Probate for Estate and Taxes
A primary responsibility of the executor of an estate is to collect all assets of the estate, pay all expenses and obligations of the estate and distribute the net proceeds of the estate to heirs and or distributees of the estate.
Estate taxes may be one of the liabilities of the estate. It is the obligation of the Executor, or Administrator of the estate to ensure that these taxes are paid. In addition, there may also be personal income tax due, if incurred by the decedent in the last year of his/her life. The executor must consult with the decedent’s accountant to determine if any outstanding obligation may exist. Taxes must be paid before any distribution is made.
Estates may be taxed or levied by both the state and federal government (IRS). There are some southern and western states that do not levy state estate taxes, notably Florida, Texas and Arizona.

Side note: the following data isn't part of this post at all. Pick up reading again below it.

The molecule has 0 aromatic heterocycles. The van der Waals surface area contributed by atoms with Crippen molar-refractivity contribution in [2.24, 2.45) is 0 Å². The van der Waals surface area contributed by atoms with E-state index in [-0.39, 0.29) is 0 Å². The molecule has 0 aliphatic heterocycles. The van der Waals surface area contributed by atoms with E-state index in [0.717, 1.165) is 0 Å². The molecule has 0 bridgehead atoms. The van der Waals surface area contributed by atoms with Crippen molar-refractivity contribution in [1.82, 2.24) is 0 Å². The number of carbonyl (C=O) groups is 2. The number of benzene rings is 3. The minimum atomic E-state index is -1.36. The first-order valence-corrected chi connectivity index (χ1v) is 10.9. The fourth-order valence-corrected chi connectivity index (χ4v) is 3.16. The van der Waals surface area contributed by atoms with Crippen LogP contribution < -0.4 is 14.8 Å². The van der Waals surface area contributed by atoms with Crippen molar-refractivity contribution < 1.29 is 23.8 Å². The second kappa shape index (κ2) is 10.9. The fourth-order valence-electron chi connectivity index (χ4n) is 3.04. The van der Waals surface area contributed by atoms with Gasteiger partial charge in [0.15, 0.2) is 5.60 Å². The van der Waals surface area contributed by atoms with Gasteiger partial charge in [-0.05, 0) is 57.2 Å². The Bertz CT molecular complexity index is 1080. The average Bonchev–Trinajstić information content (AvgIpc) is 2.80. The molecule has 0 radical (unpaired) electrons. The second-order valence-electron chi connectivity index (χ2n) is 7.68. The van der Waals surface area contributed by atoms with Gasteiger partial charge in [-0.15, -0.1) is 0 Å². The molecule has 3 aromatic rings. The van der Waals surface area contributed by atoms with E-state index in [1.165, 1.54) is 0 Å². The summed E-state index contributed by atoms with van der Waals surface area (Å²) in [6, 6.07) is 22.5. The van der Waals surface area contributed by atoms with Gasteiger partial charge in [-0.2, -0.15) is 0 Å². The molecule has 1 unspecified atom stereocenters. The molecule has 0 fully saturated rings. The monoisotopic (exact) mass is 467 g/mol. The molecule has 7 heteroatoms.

Estate tax rates are high. The federal estate tax rate is now 40%. The New York state estate tax rate is 16%. However, the good news is that there are Federal and New York State exemptions and they keep rising every year.
It must be noted that the effective tax rate is based on the date of death, and not on the year the taxes are paid. For an estate where the decedent died in 2017, the individual Federal exemption is $5,490,000. This exemption rises to $5,600,000 in 2018. Thus, for all estates open in 2018 with assets of $5.6 million or less, there is NO ESTATE TAXES due. There is also no requirement to file a tax return if no tax is due.
The New York state estate tax exemptions have also risen dramatically in recent years. For a death in year 2015, the exemption is $ 3,125,000; in 2016 it is $4,187,500; and in 2017 $5,250,000; and beginning in 2019, NY state will follow the federal exemption schedule. One final note, even if no NY state estate taxes are due, banks and title companies will frequently require a tax waiver issued by NY state tax authorities when transferring real estate.
Check out our Blog for more updates.